“They went with the hospital for reasons I don’t know,” Stoick said. “I was flabbergasted.”

Because of the time-consuming work involved, filling prescriptions for nursing homes is a niche several independent pharmacies have taken on, particularly Sykes and Stoick, where the chain stores are not interested. It is by taking advantage of specialized areas like these that Kalispell’s independent pharmacies have managed to survive and coexist.

“We treat each other as friends and we’re all in this together,” Stoick said. “The hospital, though, by deciding they want to get into the retail pharmacy business, they could go after any of us, like they are.”

At Sykes, Schule said he thinks Medical Arts and Stoick will be hit the hardest by competition from the hospital, and he is unsure what the effect on his business will be. But he said he objects to the concept of a hospital owning a retail pharmacy, for the same reason that it is illegal for a physician to also own their own pharmacy: It’s a conflict of interest.

“To me it’s no different,” Schule said. “I just think it’s unethical for the hospital to be doing this.”

At Big Sky IV, Grady acknowledges that the hospital has a non-profit and for-profit side, but sees the influence and reputation of the hospital as giving added weight to its business ventures.

“While the retail pharmacy may be on the for-profit side, it’s funded by the hospital and shares staff, resources and infrastructure to compete against these small, independent health care providers,” Grady said. “The hospital is in a unique position to influence the health care decisions of thousands of patients.”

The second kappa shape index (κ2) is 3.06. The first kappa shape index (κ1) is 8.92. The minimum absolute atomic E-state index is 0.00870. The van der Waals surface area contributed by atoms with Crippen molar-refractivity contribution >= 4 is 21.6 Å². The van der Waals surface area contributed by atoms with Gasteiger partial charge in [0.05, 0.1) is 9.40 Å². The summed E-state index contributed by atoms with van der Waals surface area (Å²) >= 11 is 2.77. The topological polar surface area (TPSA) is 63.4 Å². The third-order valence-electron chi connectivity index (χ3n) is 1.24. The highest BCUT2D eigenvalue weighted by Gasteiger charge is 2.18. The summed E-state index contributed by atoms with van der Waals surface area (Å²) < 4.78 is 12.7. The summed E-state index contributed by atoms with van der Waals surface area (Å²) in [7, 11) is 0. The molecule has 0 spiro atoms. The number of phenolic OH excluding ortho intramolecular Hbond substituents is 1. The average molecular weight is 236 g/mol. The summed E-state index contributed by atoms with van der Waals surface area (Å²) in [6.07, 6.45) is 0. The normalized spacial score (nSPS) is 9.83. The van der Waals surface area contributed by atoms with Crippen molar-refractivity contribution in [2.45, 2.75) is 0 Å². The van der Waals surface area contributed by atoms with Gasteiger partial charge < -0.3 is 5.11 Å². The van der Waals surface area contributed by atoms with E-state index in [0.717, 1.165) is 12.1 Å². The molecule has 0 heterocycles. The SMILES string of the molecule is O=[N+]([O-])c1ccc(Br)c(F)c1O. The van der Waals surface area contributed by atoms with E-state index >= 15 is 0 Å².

Jim Seifert, chairman of the Montana Pharmacy Association, said in the event of hospital fundraisers and other charity events, the arrangement puts Kalispell’s business owners in the awkward position of being asked to support their competition.

“You just wonder about non-profits getting into for-profit activities,” Seifert said. “Hospitals, because they have this large cash flow, they’re somewhat immune to the free market system.”

For now, the opening of the Clinical Pharmacy has Kalispell’s pharmacists waiting to see what the effect on their stores will be. The pharmacists met June 9 with Tate Kreitinger, KRMC’s Vice President of Finance, to raise their objections to the new pharmacy’s opening and figure out a way to coexist. But the pharmacists are skeptical any good will come from the meeting, and most believe that, with the new pharmacy in the works for six months now, they did not act in time.

“We’re reacting too late,” Schule said. “Nothing’s going to happen in the next couple of days that’s going to change their mind.”

Pharmacists in the rest of the Flathead are observing the new competitive situation in Kalispell. Jim MacKenzie, owner of Haines Drug in Whitefish and co-owner of Haines Medical Pharmacy and Haines Drug in Eureka, said he would not like to see competition from KRMC creeping north.

“It just seems kind of weird that they’re out going after these businesses right now,” MacKenzie said. “What’s going to stop them from looking at all of Northwest Montana, if that’s what the goal is?”